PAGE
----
1. Nordic Council of MinistersNordic design sets the stage at COP24, running a competition for sustainable chairs
  2. Counter BalanceIn Kenya, a motorway funded by the European Investment Bank runs over roadside dwellers
  3. ACCACompany Law Package: Making the Best of Digital and Cross Border Mobility,
  4. International Partnership for Human RightsCivil Society Worried About Shortcomings in EU-Kyrgyzstan Human Rights Dialogue
  5. UNESDAThe European Soft Drinks Industry Supports over 1.7 Million Jobs
  6. Mission of China to the EUJointly Building Belt and Road Initiative Leads to a Better Future for All
  7. International Partnership for Human RightsCivil society asks PACE to appoint Rapporteur to probe issue of political prisoners in Azerbaijan
  8. ACCASocial Mobility – How Can We Increase Opportunities Through Training and Education?
  9. Nordic Council of MinistersEnergy Solutions for a Greener Tomorrow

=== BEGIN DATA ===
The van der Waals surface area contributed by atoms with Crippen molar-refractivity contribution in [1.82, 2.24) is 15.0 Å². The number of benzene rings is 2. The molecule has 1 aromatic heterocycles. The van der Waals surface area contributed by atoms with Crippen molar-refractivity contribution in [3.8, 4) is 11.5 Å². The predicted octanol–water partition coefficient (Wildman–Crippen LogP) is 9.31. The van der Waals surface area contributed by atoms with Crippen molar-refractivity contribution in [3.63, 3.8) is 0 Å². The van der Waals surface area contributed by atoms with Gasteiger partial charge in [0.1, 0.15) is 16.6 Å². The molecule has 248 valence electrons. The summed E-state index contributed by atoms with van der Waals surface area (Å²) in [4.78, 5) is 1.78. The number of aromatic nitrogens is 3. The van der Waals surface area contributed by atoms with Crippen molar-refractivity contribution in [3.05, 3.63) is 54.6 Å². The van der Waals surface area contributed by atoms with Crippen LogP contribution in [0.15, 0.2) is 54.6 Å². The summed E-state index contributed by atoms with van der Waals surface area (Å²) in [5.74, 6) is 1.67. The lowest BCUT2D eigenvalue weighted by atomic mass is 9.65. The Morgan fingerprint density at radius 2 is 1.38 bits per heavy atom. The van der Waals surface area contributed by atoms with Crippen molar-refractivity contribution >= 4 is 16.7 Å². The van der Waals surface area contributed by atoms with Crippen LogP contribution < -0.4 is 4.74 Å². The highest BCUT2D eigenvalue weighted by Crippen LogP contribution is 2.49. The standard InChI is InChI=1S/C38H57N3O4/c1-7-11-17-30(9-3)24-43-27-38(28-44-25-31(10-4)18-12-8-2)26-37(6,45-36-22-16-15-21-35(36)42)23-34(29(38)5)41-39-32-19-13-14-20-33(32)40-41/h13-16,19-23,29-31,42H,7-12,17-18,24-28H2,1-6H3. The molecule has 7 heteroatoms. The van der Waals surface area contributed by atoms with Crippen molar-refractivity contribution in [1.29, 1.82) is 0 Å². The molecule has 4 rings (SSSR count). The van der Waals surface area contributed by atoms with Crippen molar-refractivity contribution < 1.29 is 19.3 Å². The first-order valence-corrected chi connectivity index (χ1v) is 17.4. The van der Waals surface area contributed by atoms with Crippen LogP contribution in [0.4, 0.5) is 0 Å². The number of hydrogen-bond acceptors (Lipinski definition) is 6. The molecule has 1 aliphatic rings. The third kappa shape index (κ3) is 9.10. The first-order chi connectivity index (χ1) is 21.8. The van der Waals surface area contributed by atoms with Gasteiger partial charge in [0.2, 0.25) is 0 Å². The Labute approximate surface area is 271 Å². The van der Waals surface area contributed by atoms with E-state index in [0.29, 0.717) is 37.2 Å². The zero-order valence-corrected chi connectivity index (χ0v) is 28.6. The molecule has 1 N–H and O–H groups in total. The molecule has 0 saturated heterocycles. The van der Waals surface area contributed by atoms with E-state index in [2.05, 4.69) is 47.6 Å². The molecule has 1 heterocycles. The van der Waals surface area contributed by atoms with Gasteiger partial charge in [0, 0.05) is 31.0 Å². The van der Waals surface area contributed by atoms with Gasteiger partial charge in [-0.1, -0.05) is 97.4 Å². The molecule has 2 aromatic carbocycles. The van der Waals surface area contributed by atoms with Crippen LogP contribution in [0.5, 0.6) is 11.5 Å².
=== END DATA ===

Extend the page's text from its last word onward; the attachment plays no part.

10. UNICEFWhat Kind of Europe Do Children Want? Unicef & Eurochild Launch Survey on the Europe Kids Want
  11. Nordic Council of MinistersNordic Countries Take a Stand for Climate-Smart Energy Solutions
  12. Mission of China to the EUChina: Work Together for a Better Globalisation

Stakeholders' Highlights

  1. Nordic Council of MinistersNordics Could Be First Carbon-Negative Region in World
  2. European Federation of Allergy and AirwaysLife Is Possible for Patients with Severe Asthma
  3. PKEE - Polish Energy AssociationCommon-Sense Approach Needed for EU Energy Reform
  4. Nordic Council of MinistersNordic Region to Lead in Developing and Rolling Out 5G Network
  5. Mission of China to the EUChina-EU Economic and Trade Relations Enjoy a Bright Future
  6. ACCAEmpowering Businesses to Engage with Sustainable Finance and the SDGs
  7. Nordic Council of MinistersCooperation in Nordic Electricity Market Considered World Class Model
  8. FIFAGreen Stadiums at the 2018 Fifa World Cup
  9. Mission of China to the EUChina and EU Work Together to Promote Sustainable Development
  10. Counter BalanceEuropean Ombudsman Requests More Lending Transparency from European Investment Bank
  11. FIFARecycling at the FIFA World Cup in Russia
  12. Counter BalanceEuropean Parliament takes incoherent steps on climate in future EU investments

Join EUobserver

Support quality EU news

Join us